It is a fallacy, a piece of ignorant fluff, that says there can be no love between a man and a man, or a woman and a woman. Besides the knowledge that sons love fathers and daughters love mothers, the simple fact remains that our essence, our soul if you will, is not a function of the shell we inhabit. Our personality, our fears, our drives, our emotions, may be connected to our physical form through the mechanisms of biology and evolution, but they are not us. If it's true that an immortal soul can be brought into existence with our birth, then how can that self-same soul be made a slave to a physical form it had no knowledge of? No. We are not a product of our gender, any more than we are a product of our skin color, or the God we do -- or do not -- worship. These things are are mere affectations, fleetingly attached to our true selves for the few years we stumble across the stage before the world.
Marriage is another affectation, a convenience and creation of men. It exists to bind together in law and dogma two people, and throughout history it was mostly a man and a woman. It was a means to an end, a justification for and celebration of misogyny, a binding of a woman in subservience to a man, a completion of a deal for passing a woman from one man (her father) to another man (her husband). Called a sacrament and draped in sanctity, it might be celebrated as one of the defining moments of a person's life, and, indeed, there is much to be said for declaring that one person is enough for you for your eternity on Earth, but we can never forget from whence it came, and call into question just how spiritually liberating the practice known as marriage is... until now.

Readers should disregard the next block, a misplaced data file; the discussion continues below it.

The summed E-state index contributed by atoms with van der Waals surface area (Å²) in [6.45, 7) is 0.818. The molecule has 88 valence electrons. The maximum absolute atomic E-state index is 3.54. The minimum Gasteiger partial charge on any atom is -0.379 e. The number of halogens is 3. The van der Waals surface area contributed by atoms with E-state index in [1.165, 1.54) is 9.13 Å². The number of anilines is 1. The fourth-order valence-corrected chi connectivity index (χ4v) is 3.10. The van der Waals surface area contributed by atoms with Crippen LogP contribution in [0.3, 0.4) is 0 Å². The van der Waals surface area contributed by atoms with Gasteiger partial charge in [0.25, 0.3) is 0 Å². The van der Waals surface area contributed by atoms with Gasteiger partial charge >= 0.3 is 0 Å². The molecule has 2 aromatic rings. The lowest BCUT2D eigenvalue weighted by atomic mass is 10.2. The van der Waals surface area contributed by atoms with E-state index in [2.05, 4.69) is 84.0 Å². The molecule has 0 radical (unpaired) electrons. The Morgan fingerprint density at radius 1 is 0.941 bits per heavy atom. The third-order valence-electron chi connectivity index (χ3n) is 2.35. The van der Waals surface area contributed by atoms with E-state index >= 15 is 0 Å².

Now, with the pursuit of equality for all Americans, outlined in the continued advance of the right to same-sex marriage, this old, stilted, and somewhat bedraggled ceremony is gaining a new birth of sanctity. For when we declare, triumphantly, that it matters not what form two human beings take, that they love and commit to each other "forever," we breathe new life into vows to love, honor, and cherish, and we admit that our knowledge of the world extends much further than it did when our ancestors first brought the practice into being.
There are those who rail against this new birth, guardians of "sacred" dogma, clinging to a past long surpassed by the forward flow of humanity over the face of this planet and into the black sky above. Our capacity for reason and knowledge tells us that there is no shame in faith, save where that faith seeks to invalidate truth or impose itself on others. In this case, truth is not easily dismissed. To allow the decrepitude of a paternalistic, bigoted past to live within the human milieu is to willingly carry a cancer that will continue to threaten the health of us all. Let no person be denigrated for their belief, save that we hold forth some pity for them, that they cannot see the forest for the trees. In the inevitability of human evolution, there will be those left behind, and they will mark dying branches on our family tree.
They said that a man and a woman of different religions could not marry, that it would destroy us -- they were wrong. They said that a man and a woman of different races could not marry, that it would destroy us -- they were wrong. They say now that a man cannot marry a man, nor woman marry a woman, that it will destroy us -- they are most definitely, wrong.